Romosozumab Tops Teriparatide in Phase 3 Osteoporosis Study

Miriam E Tucker

April 02, 2016

Boston — The investigational agent romosozumab significantly promoted bone-mineral density (BMD) at the hip and spine compared with teriparatide (Forteo, Lilly), a parathyroid hormone (PTH) 1-34 replacement therapy, in postmenopausal women with osteoporosis who were transitioning from bisphosphonate therapy, a new open-label phase 3 study shows.

Data from Amgen and UCB Pharma's STRUCTURE trial were presented here at ENDO 2016 by Bente Langdahl, MD, PhD, professor at the department of endocrinology and internal medicine at Aarhus University Hospital, Denmark.

Romosozumab, which is administered subcutaneously once a month, is a novel investigational humanized monoclonal antibody that inhibits sclerosin, an osteocyte-derived inhibitor of osteoblast activity. The drug has the dual effect of promoting bone formation and inhibiting resorption. In the current study, "romosozumab provided significant improvements in hip bone strength in a population that remained at high risk of fracture despite bisphosphonate therapy," Dr Langdahl said.

Patients transitioning from oral bisphosphonates to romosozumab showed "consistent and significant gains in bone mass and estimated strength over teriparatide. At the hip, patients transitioning to teriparatide showed either no gains or significant decreases in these parameters," she reported.

Asked to comment, session moderator Sundeep Khosla, MD, of the Mayo Clinic, Rochester, Minnesota, told Medscape Medical News, "I think [romosozumab] is a very promising drug. Sclerostin is relatively specific for osteocytes in the bone, so the off-target effects should be low."

In a previous phase 2 multicenter, randomized, placebo-controlled study published in the New England Journal of Medicine and reported by Medscape, romosozumab increased BMD and bone formation and reduced bone resorption in postmenopausal women with low BMD. An accompanying editorial deemed the agent "a potential breakthrough in osteoporosis therapeutics" (N Engl J Med. 2014;370:476-477).

And in February 2016, the two companies announced top-line results from their large, ongoing phase 3 Fracture Study in Postmenopausal Women With Osteoporosis (FRAME), showing that romosozumab met the primary end point of reducing the incidence of new vertebral fractures and a secondary end point of reducing the incidence of clinical fractures, although it failed to meet another secondary end point of reducing the incidence of nonvertebral fractures through months 12 and 24.

Significant BMD Gains at Hip and Spine

In STRUCTURE, 436 women with postmenopausal osteoporosis (mean age 72 years) who had taken an oral bisphosphonate for at least 3 years prior to screening and alendronate in the year prior to screening were enrolled. They had BMD T-scores of –2.5 or below at the total hip, lumbar spine, or femoral neck and also had a history of fracture (vertebral or nonvertebral) after age 50.

They received daily calcium and vitamin D and were randomized to 210-mg subcutaneous romosozumab once monthly or 20-μg teriparatide once daily.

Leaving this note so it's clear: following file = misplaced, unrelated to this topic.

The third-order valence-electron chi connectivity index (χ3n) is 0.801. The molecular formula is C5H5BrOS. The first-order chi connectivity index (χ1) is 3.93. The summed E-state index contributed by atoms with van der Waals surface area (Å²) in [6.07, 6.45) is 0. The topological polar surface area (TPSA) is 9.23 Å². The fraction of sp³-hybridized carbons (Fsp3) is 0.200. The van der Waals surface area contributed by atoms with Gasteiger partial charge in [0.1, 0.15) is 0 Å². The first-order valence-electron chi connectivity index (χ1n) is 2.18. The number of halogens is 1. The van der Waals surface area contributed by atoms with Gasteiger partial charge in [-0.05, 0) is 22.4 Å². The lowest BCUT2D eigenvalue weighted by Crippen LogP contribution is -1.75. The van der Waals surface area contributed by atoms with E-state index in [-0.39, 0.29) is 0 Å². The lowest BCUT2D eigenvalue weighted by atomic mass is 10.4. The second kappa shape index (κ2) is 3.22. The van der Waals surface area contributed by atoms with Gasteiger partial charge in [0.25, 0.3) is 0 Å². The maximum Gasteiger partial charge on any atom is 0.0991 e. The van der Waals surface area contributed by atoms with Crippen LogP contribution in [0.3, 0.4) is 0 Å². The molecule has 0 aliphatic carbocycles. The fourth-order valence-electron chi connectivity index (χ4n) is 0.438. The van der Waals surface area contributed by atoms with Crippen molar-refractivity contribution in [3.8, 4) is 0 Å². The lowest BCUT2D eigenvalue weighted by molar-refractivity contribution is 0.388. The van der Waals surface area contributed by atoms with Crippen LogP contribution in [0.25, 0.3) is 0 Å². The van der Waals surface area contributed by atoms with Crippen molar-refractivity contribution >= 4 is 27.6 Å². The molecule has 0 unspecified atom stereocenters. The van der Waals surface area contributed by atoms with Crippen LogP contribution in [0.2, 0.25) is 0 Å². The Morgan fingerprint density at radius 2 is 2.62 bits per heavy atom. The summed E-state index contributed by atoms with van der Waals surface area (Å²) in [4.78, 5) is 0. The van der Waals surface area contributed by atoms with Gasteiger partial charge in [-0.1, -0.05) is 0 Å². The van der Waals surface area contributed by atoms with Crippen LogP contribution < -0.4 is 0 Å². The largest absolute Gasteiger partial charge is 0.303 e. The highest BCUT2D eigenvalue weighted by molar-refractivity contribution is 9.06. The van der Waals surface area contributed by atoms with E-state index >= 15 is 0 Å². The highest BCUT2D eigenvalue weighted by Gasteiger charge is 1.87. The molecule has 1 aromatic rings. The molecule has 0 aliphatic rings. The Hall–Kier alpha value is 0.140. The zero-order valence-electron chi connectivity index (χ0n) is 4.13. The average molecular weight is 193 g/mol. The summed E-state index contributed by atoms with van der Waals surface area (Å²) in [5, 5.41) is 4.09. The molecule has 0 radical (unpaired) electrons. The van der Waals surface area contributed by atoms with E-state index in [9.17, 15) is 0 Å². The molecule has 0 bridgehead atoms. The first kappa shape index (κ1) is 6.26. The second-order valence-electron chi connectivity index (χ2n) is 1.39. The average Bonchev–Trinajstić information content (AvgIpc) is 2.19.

At baseline, the participants' mean T-scores were –2.2 for total hip, –2.9 at the lumbar spine, and –2.5 at the femoral neck.

The mean percent change from baseline in the primary end point, BMD at the total hip as measured by dual-energy X-ray absorptiometry through month 12 was 2.6% with romosozumab compared with –0.6% with teriparatide (P < .0001 between groups).

And at the lumbar spine, the changes at 1 year were 9.8% vs 5.4% for romosozumab vs teriparatide, respectively (P < .0001).

Quantitative computed tomography (QCT) revealed significantly greater gains in integral and cortical BMD with romosozumab compared with teriparatide at 12 months (P < .0001), and estimated hip strength gains were also significantly larger with romosozumab (P < .0001).

Some Concerns but a Promising Therapy

In all, adverse events occurred in 75.2% of patients treated with romosozumab compared with 69.2% with teriparatide, and serious adverse events occurred in 7.8% vs 10.7%, respectively. Arthralgia and nasopharyngitis were reported in 10% or more patients with romosozumab, and injection-site reactions were reported in 7.8%.

Three patients in the romosozumab group developed hypocalcemia, compared with none with teriparatide. In response to an audience member's question about the possible mechanism, Dr Langdahl pointed out that the levels were only slightly below the normal range and only one patient reported symptoms. "We can only speculate....We'll get much more data from the [ongoing] phase 3 trial."

Dr Khosla told Medscape Medical News that romosozumab would likely be indicated for use for only a year, after which women would be transitioned to an antiresorptive agent. "It's such a potent stimulator of bone formation, you don't want to overshoot," he said, noting that there have been concerns that bone growth in the vertebrae could cause nerve compression.

Nonetheless, he said, "It's a very promising therapy and I think as clinicians we're really awaiting its clinical availability. I have many patients who ask about it."

Dr Langdahl is a speaker for Amgen, Eli Lilly, Merck, Eli Lilly, and Orkla, and an advisor to Amgen, Eli Lilly, Merck, and UCB Pharma; disclosures for the coauthors are listed in the abstract. Dr Khosla had no relevant financial relationships.

ENDO 2016: The Endocrine Society Annual Meeting. Boston, Massachusetts; April 1, 2016. Abstract OR01-1

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